Prof. Galeotti is a Government Employee, in a not very roundabout way. So this explanation of Prof. Galeotti‘s political standing provided by The Times is incomplete, in the most self-serving way:
Professor Mark Galeotti is the author of over 20 books on Russia, most recently Putin’s Wars: From Chechnya to Ukraine, published by Bloomsbury
So the essay that he writes is in fact propaganda, under the banner of political comment! Here are the paragraph titles provided by Galeotti: Note my reductionism of these pseudo-historical observations, for want of more apt term!
From confidence to arrogance:
In previous wars, Putin was often lucky.
The second Chechen war (1999-2009) was horrific…
The five-day war against Georgia in 2009 was fought against a country…
The 2014 annexation of Crimea took place…
Nonetheless, this cultivated Putin’s belief that he was a geopolitical mastermind with an unstoppable army.
Egotism becomes isolation:
Putin’s system was always what I term adhocracy, shaped by the protean politics of the court, in which the favour of the monarch is the real currency of power.
In earlier years, Putin was willing to listen to alternative perspectives and keep around him those who might challenge his assumptions.
…his circle has shrunk to a handful of mini-mes … Nikolai Patrushev, … Alexander Bortnikov, … Yuri Kovalchuk…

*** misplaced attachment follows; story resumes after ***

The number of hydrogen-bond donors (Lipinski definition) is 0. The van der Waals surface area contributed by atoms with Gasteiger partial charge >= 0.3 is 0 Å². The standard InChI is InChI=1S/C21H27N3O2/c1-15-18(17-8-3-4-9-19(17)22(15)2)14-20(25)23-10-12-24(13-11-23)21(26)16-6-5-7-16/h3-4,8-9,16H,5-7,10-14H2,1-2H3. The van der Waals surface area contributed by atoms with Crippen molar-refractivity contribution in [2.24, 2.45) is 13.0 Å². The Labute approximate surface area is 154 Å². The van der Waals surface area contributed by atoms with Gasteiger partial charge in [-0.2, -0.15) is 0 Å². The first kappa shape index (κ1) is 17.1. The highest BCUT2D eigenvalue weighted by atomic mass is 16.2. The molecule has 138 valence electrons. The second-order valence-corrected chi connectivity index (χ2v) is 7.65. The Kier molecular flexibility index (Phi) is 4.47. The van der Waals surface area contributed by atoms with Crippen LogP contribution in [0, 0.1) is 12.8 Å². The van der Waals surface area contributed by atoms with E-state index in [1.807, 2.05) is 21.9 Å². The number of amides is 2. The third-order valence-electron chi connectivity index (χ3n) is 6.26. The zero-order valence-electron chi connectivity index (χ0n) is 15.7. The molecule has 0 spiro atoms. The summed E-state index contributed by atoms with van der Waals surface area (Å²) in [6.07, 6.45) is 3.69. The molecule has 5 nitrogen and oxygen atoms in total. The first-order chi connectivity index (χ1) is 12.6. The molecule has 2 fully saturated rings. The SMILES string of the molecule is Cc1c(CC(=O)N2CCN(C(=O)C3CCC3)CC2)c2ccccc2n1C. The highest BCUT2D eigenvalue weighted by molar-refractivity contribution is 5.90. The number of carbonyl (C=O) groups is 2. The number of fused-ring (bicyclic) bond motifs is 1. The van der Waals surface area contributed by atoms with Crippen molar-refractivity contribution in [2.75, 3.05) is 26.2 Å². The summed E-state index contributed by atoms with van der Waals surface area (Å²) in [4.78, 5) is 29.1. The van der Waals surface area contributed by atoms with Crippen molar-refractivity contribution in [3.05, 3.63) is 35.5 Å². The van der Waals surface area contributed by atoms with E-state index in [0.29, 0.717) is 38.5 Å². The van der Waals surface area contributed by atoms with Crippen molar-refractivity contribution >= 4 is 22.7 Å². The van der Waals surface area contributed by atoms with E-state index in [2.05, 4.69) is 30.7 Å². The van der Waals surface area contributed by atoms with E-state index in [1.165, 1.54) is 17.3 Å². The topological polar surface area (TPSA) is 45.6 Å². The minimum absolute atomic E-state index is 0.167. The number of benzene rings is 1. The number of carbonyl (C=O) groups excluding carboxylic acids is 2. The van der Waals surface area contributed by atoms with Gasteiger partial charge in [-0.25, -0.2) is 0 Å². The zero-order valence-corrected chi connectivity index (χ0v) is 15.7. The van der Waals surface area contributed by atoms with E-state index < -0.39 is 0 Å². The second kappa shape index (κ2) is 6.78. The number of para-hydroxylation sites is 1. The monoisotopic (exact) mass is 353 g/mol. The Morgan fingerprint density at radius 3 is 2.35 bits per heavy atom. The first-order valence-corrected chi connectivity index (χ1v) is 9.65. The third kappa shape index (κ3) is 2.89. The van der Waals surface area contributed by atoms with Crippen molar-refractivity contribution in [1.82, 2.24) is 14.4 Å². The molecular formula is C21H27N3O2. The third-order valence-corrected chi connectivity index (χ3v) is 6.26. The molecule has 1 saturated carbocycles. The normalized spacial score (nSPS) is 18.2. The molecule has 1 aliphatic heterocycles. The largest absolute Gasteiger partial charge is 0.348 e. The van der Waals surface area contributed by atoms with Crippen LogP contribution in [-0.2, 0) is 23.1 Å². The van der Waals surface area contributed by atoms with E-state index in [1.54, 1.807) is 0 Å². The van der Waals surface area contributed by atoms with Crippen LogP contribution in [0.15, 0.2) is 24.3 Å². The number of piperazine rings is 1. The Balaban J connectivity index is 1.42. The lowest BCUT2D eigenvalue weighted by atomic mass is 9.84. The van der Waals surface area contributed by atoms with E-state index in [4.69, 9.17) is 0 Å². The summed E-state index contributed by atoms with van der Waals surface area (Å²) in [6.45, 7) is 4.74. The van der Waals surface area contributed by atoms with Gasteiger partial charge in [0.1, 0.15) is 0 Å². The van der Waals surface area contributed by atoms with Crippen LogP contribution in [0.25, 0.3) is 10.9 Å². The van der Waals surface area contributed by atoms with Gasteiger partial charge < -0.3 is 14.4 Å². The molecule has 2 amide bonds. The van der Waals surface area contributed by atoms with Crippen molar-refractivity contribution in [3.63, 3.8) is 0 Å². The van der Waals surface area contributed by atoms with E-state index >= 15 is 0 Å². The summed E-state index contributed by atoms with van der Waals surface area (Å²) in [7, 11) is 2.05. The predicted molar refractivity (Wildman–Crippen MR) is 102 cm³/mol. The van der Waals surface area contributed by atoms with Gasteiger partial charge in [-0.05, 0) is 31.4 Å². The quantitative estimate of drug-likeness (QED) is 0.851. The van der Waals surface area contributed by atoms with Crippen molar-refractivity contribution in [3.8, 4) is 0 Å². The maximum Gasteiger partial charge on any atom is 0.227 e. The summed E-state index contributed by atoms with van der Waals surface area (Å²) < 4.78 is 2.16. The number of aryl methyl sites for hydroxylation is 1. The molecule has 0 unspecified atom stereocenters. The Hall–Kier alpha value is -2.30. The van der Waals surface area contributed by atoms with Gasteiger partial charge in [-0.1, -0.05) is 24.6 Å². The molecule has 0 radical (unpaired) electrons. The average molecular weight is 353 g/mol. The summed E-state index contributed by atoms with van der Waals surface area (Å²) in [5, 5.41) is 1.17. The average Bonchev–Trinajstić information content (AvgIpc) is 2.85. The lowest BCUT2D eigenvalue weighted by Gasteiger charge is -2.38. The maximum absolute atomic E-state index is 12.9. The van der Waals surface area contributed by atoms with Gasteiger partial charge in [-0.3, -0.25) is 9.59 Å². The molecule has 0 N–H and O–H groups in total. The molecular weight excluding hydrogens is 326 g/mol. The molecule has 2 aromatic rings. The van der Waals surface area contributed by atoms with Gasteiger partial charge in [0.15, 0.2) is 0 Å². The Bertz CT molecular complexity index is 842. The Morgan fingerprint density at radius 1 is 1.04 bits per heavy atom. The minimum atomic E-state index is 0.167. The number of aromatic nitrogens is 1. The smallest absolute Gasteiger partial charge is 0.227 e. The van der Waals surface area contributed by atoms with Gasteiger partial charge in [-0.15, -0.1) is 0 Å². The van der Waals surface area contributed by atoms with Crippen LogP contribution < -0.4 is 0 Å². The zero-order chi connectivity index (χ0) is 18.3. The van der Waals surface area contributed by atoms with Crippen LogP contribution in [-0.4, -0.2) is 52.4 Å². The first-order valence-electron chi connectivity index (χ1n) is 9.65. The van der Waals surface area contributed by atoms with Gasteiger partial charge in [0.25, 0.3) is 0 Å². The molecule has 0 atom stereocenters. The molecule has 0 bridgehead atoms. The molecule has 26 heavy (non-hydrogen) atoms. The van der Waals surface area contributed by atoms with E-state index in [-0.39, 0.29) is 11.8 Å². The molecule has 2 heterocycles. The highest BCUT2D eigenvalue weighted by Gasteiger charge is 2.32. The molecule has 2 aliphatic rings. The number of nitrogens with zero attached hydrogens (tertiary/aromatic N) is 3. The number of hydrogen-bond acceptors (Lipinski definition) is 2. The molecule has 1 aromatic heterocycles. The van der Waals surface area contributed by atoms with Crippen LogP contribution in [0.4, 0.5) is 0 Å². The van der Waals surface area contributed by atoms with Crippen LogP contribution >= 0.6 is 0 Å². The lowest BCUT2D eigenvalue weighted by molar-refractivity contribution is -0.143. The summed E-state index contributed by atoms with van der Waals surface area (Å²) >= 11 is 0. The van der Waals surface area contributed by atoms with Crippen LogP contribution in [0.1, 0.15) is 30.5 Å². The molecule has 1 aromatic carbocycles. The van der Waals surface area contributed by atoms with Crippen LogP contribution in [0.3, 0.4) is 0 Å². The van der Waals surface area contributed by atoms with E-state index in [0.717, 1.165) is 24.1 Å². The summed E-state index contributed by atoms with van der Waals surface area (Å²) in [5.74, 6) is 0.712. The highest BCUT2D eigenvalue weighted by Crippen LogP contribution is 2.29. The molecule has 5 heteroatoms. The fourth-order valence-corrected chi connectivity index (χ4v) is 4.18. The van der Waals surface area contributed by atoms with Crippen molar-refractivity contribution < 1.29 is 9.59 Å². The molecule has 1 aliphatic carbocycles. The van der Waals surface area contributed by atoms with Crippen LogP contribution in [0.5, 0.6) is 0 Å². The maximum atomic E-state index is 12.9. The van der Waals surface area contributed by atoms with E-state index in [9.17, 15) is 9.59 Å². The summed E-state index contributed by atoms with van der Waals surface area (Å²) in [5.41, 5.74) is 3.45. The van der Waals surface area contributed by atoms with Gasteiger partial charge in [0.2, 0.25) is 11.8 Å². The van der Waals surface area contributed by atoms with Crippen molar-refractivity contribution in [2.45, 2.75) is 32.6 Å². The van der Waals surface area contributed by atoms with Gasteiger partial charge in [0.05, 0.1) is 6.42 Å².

None challenged Putin’s view that Ukraine was not a “real” country —…
Distance turns into detachment
This insulation from reality is also putting stress on his political system.
The system depended on him being the arbitrator.
Now, presumably consumed by the war, he is out of touch and not doing his job, and fierce personal and policy rows are emerging, unchecked by the boss.
… One of the most serious is between Yevgeny Prigozhin, businessman… and Sergei Shoigu, the defence minister.
After all, this model of competing initiatives has also been exported disastrously on to the battlefield.
…but there are many others, including Wagner, the paramilitary National Guard, Chechen fighters loyal to their leader, Ramzan Kadyrov, and the armies of the former “people’s republics” of Donetsk and Luhansk,…